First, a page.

Over the past decade, many businesses have been changing and adapting their workplace culture in line with changing expectations and developments in technology. Many of these new practices are radical departures from the traditional office workings of old, and understandably you may have some reservations about implementing them in your own workplace.

While nearly all of these new developments have their benefits, they will not necessarily work for every employer. So here is what you need to know about the biggest changes to office practices of the 21st Century to help you decide if they are for you.

Unlimited vacation

The unlimited vacation policy has been spearheaded by one of this decade’s fastest-growing businesses: Netflix. At the world’s largest internet streaming giant, employees are not given a set number of paid vacation days to take at will. Instead, they are simply allowed to take as much or as little holiday as they like.

Typical of 21st Century startups, Netflix is determined not just to remake its market, but to remake the way companies in its sector work. Many other tech-oriented companies have followed suit.

The idea behind an unlimited vacation policy is to empower employees, and many think it works. Virgin founder Richard Branson was so impressed with the policy he called it “one of the simplest and smartest initiatives [he] had heard of in a long time” and immediately adopted it as Virgin company policy.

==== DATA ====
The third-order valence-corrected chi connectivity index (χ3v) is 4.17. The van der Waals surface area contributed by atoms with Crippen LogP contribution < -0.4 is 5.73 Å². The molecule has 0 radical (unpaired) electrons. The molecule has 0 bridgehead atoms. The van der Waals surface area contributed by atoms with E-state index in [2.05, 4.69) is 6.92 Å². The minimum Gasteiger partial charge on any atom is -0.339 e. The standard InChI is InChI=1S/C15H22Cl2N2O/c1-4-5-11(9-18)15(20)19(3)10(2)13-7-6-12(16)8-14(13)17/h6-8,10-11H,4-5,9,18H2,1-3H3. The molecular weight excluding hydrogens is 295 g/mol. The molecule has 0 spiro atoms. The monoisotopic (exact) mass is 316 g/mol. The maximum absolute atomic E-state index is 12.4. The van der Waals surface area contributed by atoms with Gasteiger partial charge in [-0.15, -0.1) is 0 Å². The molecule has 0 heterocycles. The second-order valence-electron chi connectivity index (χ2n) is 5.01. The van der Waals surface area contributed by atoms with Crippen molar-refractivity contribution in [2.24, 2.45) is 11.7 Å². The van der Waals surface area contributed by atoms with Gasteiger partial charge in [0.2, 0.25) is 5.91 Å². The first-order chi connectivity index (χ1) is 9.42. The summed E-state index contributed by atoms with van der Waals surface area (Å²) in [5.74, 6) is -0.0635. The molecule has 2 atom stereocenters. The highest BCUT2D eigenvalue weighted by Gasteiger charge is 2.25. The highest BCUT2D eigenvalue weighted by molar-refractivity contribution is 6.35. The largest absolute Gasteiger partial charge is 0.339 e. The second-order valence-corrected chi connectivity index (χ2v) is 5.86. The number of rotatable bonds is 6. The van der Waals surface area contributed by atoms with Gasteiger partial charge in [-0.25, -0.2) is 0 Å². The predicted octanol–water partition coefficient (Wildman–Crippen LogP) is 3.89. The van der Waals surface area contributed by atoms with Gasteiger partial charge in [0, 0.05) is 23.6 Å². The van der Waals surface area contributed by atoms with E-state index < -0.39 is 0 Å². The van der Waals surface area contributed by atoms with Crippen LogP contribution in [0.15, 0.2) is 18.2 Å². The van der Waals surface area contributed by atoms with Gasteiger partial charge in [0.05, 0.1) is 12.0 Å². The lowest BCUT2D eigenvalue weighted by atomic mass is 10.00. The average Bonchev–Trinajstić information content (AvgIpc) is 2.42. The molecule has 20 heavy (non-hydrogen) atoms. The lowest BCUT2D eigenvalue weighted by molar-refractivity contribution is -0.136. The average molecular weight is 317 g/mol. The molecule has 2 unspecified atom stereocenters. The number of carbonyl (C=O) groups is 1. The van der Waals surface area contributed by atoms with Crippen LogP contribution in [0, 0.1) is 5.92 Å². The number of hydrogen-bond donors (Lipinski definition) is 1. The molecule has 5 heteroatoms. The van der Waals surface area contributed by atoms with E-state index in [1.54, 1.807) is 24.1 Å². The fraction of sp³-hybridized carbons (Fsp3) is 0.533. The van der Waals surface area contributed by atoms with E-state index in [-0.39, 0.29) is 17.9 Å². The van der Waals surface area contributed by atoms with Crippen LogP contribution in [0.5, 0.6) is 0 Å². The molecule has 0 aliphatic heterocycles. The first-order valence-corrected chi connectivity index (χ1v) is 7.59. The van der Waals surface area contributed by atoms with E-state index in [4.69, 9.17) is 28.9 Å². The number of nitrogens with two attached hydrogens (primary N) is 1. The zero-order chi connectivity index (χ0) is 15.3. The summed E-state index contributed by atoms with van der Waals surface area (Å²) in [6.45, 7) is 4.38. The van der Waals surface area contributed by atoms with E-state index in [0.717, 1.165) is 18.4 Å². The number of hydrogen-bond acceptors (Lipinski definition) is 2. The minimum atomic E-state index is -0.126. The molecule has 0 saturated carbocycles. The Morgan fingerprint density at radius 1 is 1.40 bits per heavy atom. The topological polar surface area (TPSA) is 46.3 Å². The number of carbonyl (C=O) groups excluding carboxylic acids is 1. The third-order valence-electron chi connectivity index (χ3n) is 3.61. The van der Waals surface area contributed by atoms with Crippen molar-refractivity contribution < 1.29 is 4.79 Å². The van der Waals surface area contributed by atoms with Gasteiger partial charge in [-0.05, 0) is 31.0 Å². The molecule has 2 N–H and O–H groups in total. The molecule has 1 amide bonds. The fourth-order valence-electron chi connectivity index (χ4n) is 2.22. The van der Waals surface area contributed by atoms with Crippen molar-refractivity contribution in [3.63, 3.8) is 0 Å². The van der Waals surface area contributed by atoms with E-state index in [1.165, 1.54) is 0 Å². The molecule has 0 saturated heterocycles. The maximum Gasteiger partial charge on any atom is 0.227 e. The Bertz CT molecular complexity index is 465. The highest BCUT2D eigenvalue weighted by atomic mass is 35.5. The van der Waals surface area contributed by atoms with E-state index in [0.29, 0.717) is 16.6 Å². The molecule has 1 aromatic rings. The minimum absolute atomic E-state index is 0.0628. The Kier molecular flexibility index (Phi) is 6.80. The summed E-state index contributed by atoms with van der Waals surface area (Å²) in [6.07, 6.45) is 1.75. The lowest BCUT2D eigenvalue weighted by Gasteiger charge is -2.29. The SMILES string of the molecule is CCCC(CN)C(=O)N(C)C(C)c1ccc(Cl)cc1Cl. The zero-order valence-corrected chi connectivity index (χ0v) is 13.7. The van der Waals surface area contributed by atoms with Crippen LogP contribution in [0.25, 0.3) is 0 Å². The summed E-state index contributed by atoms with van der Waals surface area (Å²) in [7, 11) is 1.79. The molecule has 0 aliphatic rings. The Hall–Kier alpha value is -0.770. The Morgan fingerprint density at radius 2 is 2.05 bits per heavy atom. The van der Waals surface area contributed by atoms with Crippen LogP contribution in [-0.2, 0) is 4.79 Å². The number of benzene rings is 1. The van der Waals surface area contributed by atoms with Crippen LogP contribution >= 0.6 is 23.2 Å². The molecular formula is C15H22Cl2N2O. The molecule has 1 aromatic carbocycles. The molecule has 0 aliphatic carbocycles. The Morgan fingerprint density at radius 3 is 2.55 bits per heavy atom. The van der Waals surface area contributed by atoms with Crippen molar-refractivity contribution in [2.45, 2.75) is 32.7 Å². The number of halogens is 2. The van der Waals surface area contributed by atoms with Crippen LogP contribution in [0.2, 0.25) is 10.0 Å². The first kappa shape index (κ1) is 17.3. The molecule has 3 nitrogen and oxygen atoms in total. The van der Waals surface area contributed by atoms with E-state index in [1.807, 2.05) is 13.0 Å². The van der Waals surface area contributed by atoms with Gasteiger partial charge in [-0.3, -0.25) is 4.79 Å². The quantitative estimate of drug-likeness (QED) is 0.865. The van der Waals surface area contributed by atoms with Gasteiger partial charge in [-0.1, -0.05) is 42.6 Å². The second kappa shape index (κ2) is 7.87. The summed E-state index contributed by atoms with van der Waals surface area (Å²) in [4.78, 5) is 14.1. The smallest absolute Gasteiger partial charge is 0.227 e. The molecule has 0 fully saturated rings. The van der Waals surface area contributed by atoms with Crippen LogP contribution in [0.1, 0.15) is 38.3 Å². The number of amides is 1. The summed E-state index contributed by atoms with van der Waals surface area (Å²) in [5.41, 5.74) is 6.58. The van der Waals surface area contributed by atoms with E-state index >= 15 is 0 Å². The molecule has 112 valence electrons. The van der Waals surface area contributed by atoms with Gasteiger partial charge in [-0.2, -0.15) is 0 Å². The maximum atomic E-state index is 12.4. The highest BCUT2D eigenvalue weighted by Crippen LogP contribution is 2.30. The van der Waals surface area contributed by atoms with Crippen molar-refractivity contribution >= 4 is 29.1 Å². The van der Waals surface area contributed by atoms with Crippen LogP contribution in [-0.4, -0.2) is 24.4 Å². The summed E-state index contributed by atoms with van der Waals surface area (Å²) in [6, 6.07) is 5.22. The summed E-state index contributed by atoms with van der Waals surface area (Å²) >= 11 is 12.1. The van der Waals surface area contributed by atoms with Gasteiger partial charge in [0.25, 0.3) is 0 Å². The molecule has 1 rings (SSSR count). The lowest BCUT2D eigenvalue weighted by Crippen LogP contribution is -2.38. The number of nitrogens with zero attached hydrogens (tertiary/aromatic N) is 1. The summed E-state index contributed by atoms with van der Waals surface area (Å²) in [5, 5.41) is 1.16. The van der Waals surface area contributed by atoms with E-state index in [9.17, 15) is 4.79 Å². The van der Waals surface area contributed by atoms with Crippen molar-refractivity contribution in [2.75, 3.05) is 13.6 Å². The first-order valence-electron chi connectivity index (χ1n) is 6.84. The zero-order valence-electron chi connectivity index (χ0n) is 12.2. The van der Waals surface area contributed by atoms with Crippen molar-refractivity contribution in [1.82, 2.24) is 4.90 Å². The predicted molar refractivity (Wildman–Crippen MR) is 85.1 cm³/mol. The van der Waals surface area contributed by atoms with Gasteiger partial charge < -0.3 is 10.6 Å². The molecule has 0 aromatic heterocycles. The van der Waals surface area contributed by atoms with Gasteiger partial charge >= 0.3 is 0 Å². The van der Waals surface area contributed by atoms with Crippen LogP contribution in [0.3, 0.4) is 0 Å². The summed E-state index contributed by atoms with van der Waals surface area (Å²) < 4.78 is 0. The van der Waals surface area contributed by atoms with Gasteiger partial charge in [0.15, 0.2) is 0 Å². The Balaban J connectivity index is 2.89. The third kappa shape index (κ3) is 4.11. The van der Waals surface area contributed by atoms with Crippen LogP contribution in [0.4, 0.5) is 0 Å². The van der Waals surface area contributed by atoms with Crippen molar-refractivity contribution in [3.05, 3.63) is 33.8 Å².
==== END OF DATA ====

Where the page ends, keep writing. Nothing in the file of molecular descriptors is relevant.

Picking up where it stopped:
Advocates of unlimited vacation argue that it is just reward for a work culture that expects employees to be switched on 24/7. And some have noted the economic and financial benefits of the policy, in that it attracts more employees and stops firms having to pay for unused vacation days.

Richard Branson’s own words in Virgin’s press release heralding the policy, employees will only take holiday if they “feel a hundred per cent comfortable that they and their team are up to date on every project and that their absence will not in any way damage the business – or, for that matter, their careers!”

The use of an exclamation mark here was surely intended to seem friendly, but for many it will appear to betray the sinister implications of unlimited vacation. As Branson rightly points out, it is unlikely that an employee would take any vacation at all if they were worried about job security. And as polls have shown, many people are worried about job security.

If you are considering implementing an unlimited vacation policy in your workplace, make sure your employees will feel comfortable enough with their workload to take at least the usual amount of paid holiday they already have, otherwise they may end up taking even less or none at all, and they will be unlikely to work at their best.

Tech firm Evernote—huge advocates of the policy—found a way to implement unlimited vacation without intimidating workers into staying in the office forever: paying them. Evernote higher-ups truly believe their employees come back from travelling as better workers, so they offer them $1000 per trip if they prove they went away and promise to keep their boss informed about everything they learned on their travels.